Monday, 10 August 2009


There's a film out at the moment called Mega Shark vs Giant Octopus. Now, while I'm sure that almost everyone has a soft spot for giant-sized sea beasties - and especially sharks and octopuses - this film will probably not be an oscar winner. Harsh to judge a film on its title alone, but... You know.

I don't know too much about fossil octopuses, but the Giant Octopus that's currently kicking about is the Enteroctopus. A good name, worthy of a film itself. They only get up to about 20-23 feeet long, though. Not really that giant.

Mega sharks, however, are another matter. The undisputed mega shark was the Carcharocles megalodon. It was a relative of the great white - Carcharodon carcharias - and in fact was until quite recently assigned to the same genus. Megalodon, as it's usually called, means big tooth. Do I need to tell you why? Okay. It had very big teeth. No - bigger than you're thinking. No - hold on - not that big. Be realistic. The biggest complete tooth ever found was a little over 7" long.

The estimated maximum length of megs has been the subject of some debate. The best approach is the use the closest living relative, the great white, as a comparative measure. The technique is to scale up from tooth size and although different figures have been bandied about over the years, current thinking puts the approximate maximum length at around 60'. That's similar to a good-sized sperm whale. There have been bigger sharks, but not carnivorous ones.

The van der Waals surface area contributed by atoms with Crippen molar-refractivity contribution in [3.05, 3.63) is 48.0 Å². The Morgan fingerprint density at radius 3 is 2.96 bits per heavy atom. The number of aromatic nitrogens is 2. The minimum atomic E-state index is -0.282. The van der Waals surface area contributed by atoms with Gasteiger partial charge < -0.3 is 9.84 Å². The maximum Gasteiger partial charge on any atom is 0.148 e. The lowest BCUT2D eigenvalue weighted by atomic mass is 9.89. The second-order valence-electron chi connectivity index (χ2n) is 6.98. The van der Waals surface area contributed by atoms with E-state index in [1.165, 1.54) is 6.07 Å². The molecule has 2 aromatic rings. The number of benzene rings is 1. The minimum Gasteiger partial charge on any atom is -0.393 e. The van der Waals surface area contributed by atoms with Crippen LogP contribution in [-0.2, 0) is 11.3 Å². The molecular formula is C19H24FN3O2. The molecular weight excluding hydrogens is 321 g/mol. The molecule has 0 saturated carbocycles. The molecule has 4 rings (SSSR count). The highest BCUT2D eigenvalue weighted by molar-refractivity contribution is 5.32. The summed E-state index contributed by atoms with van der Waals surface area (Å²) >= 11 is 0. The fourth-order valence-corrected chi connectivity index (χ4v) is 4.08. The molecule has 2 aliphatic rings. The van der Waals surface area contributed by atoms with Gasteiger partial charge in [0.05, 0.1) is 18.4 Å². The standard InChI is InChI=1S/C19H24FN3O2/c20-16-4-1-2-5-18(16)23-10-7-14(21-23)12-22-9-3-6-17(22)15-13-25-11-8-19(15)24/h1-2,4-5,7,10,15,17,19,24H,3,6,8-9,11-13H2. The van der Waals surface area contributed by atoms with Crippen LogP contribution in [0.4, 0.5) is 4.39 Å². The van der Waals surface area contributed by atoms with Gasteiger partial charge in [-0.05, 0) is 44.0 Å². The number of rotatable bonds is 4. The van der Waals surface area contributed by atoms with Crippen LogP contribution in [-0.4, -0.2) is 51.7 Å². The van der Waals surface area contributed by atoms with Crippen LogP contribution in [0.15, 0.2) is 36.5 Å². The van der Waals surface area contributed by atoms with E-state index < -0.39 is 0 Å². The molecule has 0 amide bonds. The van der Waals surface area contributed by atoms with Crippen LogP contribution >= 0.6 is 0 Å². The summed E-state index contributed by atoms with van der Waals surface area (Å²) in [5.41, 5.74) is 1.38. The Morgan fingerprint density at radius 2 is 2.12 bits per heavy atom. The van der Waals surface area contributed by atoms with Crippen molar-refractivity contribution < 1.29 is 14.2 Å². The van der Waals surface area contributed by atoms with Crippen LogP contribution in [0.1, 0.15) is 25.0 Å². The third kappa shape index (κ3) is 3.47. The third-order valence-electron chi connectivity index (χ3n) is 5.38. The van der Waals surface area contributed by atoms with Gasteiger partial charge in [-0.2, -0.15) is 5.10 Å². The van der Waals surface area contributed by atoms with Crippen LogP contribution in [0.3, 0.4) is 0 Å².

Great whites attack a potential meal by ripping out a big fleshy lump - ideally the stomach area - and then coming back in for the kill once the thrashing around has abated a little. Megs would consider seals a bit of a light snack and there's evidence they used to attack whales - vertebrae with tooth scars etc.

Like many sharks, megs would have grown teeth constantly, shedding as they became worn, broken or loose during lunch. It's thought they would have had around 250 teeth in their mouth, too, so for every one shark there would have been a great many teeth throughout its life.

Megs died out only about 1.5 million years ago, and while many people would like to think there are a few still about, lurking in the depths, many others are very glad they are gone. Snorkelers and surfers especially.

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